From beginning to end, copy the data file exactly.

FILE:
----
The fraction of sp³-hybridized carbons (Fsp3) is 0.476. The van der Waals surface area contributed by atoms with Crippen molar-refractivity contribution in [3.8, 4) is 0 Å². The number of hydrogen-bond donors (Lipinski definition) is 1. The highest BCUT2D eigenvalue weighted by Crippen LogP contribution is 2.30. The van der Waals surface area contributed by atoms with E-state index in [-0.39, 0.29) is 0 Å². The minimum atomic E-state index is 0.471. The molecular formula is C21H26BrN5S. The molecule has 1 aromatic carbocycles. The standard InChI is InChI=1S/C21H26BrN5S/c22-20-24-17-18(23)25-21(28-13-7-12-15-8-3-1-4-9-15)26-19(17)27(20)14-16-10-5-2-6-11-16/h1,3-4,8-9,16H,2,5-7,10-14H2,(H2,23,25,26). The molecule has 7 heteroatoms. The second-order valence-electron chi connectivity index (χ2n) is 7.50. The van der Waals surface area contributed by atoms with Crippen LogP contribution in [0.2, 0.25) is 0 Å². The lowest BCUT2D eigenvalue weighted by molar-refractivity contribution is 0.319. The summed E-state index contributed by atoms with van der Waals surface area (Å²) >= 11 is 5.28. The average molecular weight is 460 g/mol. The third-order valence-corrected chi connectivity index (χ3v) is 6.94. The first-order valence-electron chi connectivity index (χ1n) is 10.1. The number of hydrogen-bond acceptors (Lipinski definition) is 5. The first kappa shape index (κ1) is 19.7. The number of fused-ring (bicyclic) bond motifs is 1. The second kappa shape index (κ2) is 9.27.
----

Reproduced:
The fraction of sp³-hybridized carbons (Fsp3) is 0.476. The van der Waals surface area contributed by atoms with Crippen molar-refractivity contribution in [3.8, 4) is 0 Å². The number of hydrogen-bond donors (Lipinski definition) is 1. The highest BCUT2D eigenvalue weighted by Crippen LogP contribution is 2.30. The van der Waals surface area contributed by atoms with E-state index in [-0.39, 0.29) is 0 Å². The minimum atomic E-state index is 0.471. The molecular formula is C21H26BrN5S. The molecule has 1 aromatic carbocycles. The standard InChI is InChI=1S/C21H26BrN5S/c22-20-24-17-18(23)25-21(28-13-7-12-15-8-3-1-4-9-15)26-19(17)27(20)14-16-10-5-2-6-11-16/h1,3-4,8-9,16H,2,5-7,10-14H2,(H2,23,25,26). The molecule has 7 heteroatoms. The second-order valence-electron chi connectivity index (χ2n) is 7.50. The van der Waals surface area contributed by atoms with Crippen LogP contribution in [0.2, 0.25) is 0 Å². The lowest BCUT2D eigenvalue weighted by molar-refractivity contribution is 0.319. The summed E-state index contributed by atoms with van der Waals surface area (Å²) >= 11 is 5.28. The average molecular weight is 460 g/mol. The third-order valence-corrected chi connectivity index (χ3v) is 6.94. The first-order valence-electron chi connectivity index (χ1n) is 10.1. The number of hydrogen-bond acceptors (Lipinski definition) is 5. The first kappa shape index (κ1) is 19.7. The number of fused-ring (bicyclic) bond motifs is 1. The second kappa shape index (κ2) is 9.27.